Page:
By Mark Eting
Bullseye Strategy Special Correspondent
There’s a lot of money in play when it comes to charging advertisers for a “video view”–$27.8 billion in 2018, to be precise. But different platforms count views in varying ways, some going by seconds, some going by completion rate and some using other factors. So we were excited this week to discover a handy guide breaking down this information, whether you’re advertising on YouTube or Reddit…it was literally the answer to one of our most burning questions. We also got some good intel this week on when Google Ads will be adding cross-device attribution to its reporting, and the answer to the most important question of all: what makes a brand’s social media campaign emotionally compelling?
So What is a “Video View?”
Video ads are a giant slice of the revenue pie for digital platforms: more than half of all Twitter and Snapchat ad revenue is from video ads, and it’s 30% for Facebook. So what counts as a “view”–and therefore hits advertisers’ wallets–is important to understand. But it’s also pretty confusing to navigate, as platforms count views so differently. LinkedIn, for example, considers a 1/3 of a second of sponsored content on mobile as a view, while YouTube and Google Display Network require 30 seconds of a skippable ad to count it (or the complete ad, if less than 30 seconds.) We love this guide from Marketing Land, which breaks down how each major player defines a view and differentiates between mobile and desktop where appropriate.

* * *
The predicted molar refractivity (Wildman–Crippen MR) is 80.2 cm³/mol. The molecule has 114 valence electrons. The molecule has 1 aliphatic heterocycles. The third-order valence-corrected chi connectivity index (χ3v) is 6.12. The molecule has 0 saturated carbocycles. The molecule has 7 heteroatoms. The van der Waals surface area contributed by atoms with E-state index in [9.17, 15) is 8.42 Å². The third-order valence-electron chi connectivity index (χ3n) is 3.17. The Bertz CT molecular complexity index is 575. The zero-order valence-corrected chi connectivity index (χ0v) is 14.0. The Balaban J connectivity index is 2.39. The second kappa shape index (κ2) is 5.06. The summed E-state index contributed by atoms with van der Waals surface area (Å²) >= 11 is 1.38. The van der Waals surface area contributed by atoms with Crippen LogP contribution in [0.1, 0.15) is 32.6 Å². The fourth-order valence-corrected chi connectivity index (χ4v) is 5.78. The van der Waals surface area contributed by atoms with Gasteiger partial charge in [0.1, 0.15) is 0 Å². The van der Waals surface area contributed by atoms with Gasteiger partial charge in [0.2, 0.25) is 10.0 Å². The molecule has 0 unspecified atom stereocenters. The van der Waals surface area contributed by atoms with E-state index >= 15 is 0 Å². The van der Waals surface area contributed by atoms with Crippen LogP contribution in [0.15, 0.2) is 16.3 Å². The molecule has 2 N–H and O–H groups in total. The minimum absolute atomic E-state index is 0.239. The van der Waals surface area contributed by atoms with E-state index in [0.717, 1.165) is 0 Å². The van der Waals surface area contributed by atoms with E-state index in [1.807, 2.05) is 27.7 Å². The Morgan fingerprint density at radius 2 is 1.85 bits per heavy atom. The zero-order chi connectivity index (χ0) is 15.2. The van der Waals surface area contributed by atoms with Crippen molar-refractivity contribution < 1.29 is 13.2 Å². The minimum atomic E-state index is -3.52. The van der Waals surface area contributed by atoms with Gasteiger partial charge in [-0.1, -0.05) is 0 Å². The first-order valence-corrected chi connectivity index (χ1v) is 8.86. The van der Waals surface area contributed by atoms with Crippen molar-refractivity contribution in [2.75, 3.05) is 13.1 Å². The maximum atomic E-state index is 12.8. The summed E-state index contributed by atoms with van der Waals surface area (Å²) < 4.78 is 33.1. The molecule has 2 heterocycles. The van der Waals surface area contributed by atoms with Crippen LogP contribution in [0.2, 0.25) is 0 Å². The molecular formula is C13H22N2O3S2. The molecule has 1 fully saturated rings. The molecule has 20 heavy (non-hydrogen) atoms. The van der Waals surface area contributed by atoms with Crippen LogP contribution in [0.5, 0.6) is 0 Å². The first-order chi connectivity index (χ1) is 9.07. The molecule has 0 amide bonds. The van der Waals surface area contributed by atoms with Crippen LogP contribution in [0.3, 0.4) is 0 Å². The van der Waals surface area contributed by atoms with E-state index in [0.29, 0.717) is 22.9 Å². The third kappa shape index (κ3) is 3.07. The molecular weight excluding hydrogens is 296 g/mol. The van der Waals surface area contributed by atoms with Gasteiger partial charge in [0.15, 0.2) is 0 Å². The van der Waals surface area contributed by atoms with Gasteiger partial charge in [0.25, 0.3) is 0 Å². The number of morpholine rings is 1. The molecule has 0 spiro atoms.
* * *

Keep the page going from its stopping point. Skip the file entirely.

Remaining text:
Google Ads to Add Cross-Device Conversion Attribution
In the category of “finally!”: Google Ads is including cross-device conversion attribution in its reporting, so you can figure out exactly how customers interacted with an ad at various points of their journey. Information including total conversions, last-click conversions, and conversion value will be located within the reporting beginning May 1 and won’t be retroactive for previous months. We’re excited to get a better understanding of how multiple cross-device ads impact conversion because this allows us to pinpoint how and when customers convert, so we can improve overall campaign efficiency for our clients.
Social Media Genius, Explained.
That famous Supreme Court quote about obscenity–“I know it when I see it,” Justice Potter said in 1964–seems like it should apply to good social media as well. It’s hard to define what makes one campaign thumb-stopping and another one, even with similar creative and copy, yawn-worthy, but most of us have found ourselves awestruck when we’ve seen a particular social post knock it out of the park. PR Daily did a great job of explaining one principle that unites all examples of brand social media genius: storytelling. Their round-up of 10 examples of brands that get it right includes UGC campaigns such as Apple’s #ShotonaniPhone and Warby Parker’s #WearingWarby, as well as uplifting and 100% product-free Instagram streams from brands like Always, Dove and BarkBox. When we approach our clients’ social media strategies, we’ve always got our eyes on their long-term brand story as well as the opportunity to be more pointed with messaging on a campaign basis, and it’s exciting to see how some of most intriguing brands have woven both of these goals together with storytelling.
“Mark Eting” is the pen name of the Bullseye Strategy team. Check back with us next week for more news on what’s buzzing in the digital marketing industry.